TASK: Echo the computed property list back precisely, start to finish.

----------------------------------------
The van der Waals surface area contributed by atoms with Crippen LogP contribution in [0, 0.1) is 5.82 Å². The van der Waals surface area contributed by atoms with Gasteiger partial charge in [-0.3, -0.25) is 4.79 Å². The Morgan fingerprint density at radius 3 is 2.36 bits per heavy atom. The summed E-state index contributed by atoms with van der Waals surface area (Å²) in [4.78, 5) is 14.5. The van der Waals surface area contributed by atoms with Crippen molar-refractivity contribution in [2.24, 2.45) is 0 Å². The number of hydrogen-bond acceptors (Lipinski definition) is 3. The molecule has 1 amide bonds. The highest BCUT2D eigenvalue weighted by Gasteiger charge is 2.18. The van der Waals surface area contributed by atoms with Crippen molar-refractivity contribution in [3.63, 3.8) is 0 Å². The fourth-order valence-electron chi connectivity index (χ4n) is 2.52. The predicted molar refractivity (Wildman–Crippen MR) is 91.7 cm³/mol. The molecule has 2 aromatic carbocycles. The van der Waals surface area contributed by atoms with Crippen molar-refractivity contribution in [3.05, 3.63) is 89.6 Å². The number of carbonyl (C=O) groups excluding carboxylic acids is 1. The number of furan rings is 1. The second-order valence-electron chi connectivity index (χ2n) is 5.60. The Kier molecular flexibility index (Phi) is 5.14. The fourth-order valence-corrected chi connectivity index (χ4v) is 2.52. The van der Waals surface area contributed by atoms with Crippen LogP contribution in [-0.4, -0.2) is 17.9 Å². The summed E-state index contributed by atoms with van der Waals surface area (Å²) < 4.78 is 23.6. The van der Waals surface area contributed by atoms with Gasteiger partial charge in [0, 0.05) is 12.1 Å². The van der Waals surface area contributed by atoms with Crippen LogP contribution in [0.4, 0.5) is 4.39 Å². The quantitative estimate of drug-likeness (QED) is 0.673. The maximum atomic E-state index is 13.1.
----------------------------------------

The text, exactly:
The van der Waals surface area contributed by atoms with Crippen LogP contribution in [0, 0.1) is 5.82 Å². The van der Waals surface area contributed by atoms with Gasteiger partial charge in [-0.3, -0.25) is 4.79 Å². The Morgan fingerprint density at radius 3 is 2.36 bits per heavy atom. The summed E-state index contributed by atoms with van der Waals surface area (Å²) in [4.78, 5) is 14.5. The van der Waals surface area contributed by atoms with Crippen molar-refractivity contribution in [2.24, 2.45) is 0 Å². The number of hydrogen-bond acceptors (Lipinski definition) is 3. The molecule has 1 amide bonds. The highest BCUT2D eigenvalue weighted by Gasteiger charge is 2.18. The van der Waals surface area contributed by atoms with Crippen molar-refractivity contribution in [3.63, 3.8) is 0 Å². The fourth-order valence-electron chi connectivity index (χ4n) is 2.52. The predicted molar refractivity (Wildman–Crippen MR) is 91.7 cm³/mol. The molecule has 2 aromatic carbocycles. The van der Waals surface area contributed by atoms with Crippen molar-refractivity contribution in [3.05, 3.63) is 89.6 Å². The number of carbonyl (C=O) groups excluding carboxylic acids is 1. The number of furan rings is 1. The second-order valence-electron chi connectivity index (χ2n) is 5.60. The Kier molecular flexibility index (Phi) is 5.14. The fourth-order valence-corrected chi connectivity index (χ4v) is 2.52. The van der Waals surface area contributed by atoms with Crippen LogP contribution in [-0.4, -0.2) is 17.9 Å². The summed E-state index contributed by atoms with van der Waals surface area (Å²) < 4.78 is 23.6. The van der Waals surface area contributed by atoms with Gasteiger partial charge in [0, 0.05) is 12.1 Å². The van der Waals surface area contributed by atoms with Crippen LogP contribution in [0.4, 0.5) is 4.39 Å². The quantitative estimate of drug-likeness (QED) is 0.673. The maximum atomic E-state index is 13.1.